NEW YORK (CBSNewYork) -- There is a surprising new link between high blood pressure and diabetes.
A hormone that's normally associated with the former is also linked to the latter. And as CBS2's Dr. Max Gomez reported Wednesday, this could lead to new ways to prevent diabetes.
There are more than 30 million Americans with diabetes, mostly the Type 2 version. And that number is expected to rise 50 percent by 2030, which means millions will be at risk for heart disease, stroke, blindness, kidney failure and amputation.
That's why this hormone link could be so important.
A YouTube video from the Peter Sheehan Diabetes Care Foundation shows the many faces of Type 2 diabetes, and a link that has gone underappreciated.
Now, new research is looking at the connection.
"For many years, we've been trying to understand the link between diabetes and hypertension. Aldosterone provides one potential clue in that link," said Dr. Joshua Joseph of Ohio State's Wexner Medical Center.
Researchers say that high levels of aldosterone cause insulin resistance and also reduce the amount of insulin produced by the pancreas -- the two main causes of Type 2 diabetes.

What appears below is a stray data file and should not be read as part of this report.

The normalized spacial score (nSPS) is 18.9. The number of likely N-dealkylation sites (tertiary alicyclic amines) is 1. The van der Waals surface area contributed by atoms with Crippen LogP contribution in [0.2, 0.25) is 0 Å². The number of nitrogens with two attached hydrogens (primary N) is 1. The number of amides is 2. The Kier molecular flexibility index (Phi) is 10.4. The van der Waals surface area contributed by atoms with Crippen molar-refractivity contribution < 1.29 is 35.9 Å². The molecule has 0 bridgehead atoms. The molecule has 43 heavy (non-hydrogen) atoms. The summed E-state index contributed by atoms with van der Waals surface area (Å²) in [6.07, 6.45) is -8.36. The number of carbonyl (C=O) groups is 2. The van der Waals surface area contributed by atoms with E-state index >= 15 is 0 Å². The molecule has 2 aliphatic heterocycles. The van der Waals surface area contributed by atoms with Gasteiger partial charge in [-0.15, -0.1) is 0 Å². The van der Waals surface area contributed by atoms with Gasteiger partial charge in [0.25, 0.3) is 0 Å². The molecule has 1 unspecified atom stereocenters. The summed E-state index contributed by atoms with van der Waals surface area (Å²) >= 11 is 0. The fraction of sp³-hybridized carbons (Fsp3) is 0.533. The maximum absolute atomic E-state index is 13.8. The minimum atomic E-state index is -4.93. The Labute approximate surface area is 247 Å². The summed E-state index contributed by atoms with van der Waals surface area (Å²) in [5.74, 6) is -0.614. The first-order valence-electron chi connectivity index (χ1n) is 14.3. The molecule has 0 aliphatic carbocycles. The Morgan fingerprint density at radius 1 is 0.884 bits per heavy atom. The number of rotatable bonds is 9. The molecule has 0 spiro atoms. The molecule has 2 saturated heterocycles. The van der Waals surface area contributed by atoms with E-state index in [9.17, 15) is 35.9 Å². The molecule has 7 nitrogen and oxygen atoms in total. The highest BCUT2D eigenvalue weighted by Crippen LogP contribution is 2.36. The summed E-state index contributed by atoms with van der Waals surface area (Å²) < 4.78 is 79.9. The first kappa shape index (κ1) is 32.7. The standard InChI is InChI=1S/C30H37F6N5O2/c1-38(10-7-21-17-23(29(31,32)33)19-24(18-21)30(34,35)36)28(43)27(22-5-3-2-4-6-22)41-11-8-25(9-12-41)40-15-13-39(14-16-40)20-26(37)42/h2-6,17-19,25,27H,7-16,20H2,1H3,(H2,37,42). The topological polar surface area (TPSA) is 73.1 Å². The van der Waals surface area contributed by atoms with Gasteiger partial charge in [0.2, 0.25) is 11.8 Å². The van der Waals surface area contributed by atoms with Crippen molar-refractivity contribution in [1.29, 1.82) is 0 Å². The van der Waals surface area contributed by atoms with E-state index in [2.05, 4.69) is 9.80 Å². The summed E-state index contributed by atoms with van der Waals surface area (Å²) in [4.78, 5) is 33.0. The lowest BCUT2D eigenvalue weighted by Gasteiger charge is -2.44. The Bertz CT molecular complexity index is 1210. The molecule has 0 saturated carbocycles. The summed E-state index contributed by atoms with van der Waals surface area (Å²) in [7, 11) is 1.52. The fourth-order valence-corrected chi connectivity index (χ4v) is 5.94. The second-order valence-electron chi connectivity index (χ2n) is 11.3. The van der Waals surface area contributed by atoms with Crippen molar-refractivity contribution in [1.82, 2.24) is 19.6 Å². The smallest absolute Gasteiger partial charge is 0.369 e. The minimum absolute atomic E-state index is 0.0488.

In a new study, researchers followed 1,600 people for 10 years and found that study participants with the highest level of the hormone were more than twice as likely to develop diabetes than those with lower levels.
But the differences were even more drastic among certain ethnicities. Within the group with the highest aldosterone levels, African-Americans had nearly three times the risk of developing diabetes, while the risk for Chinese-Americans was more than 10-fold.
"Some of the potential explanations are differences in genes and genetics. Another potential difference is salt sensitivity," Dr. Joseph said.
A clinical trial is about to get underway using medication to lower aldosterone levels in African-Americans with pre-diabetes to see if it could work to prevent full-blown diabetes.
In the meantime, doctors say the best way to prevent type-2 diabetes is by maintaining a healthy weight -- obesity is also strongly linked to diabetes -- and also getting plenty of exercise. That and a healthy diet is your best bet for prevention.
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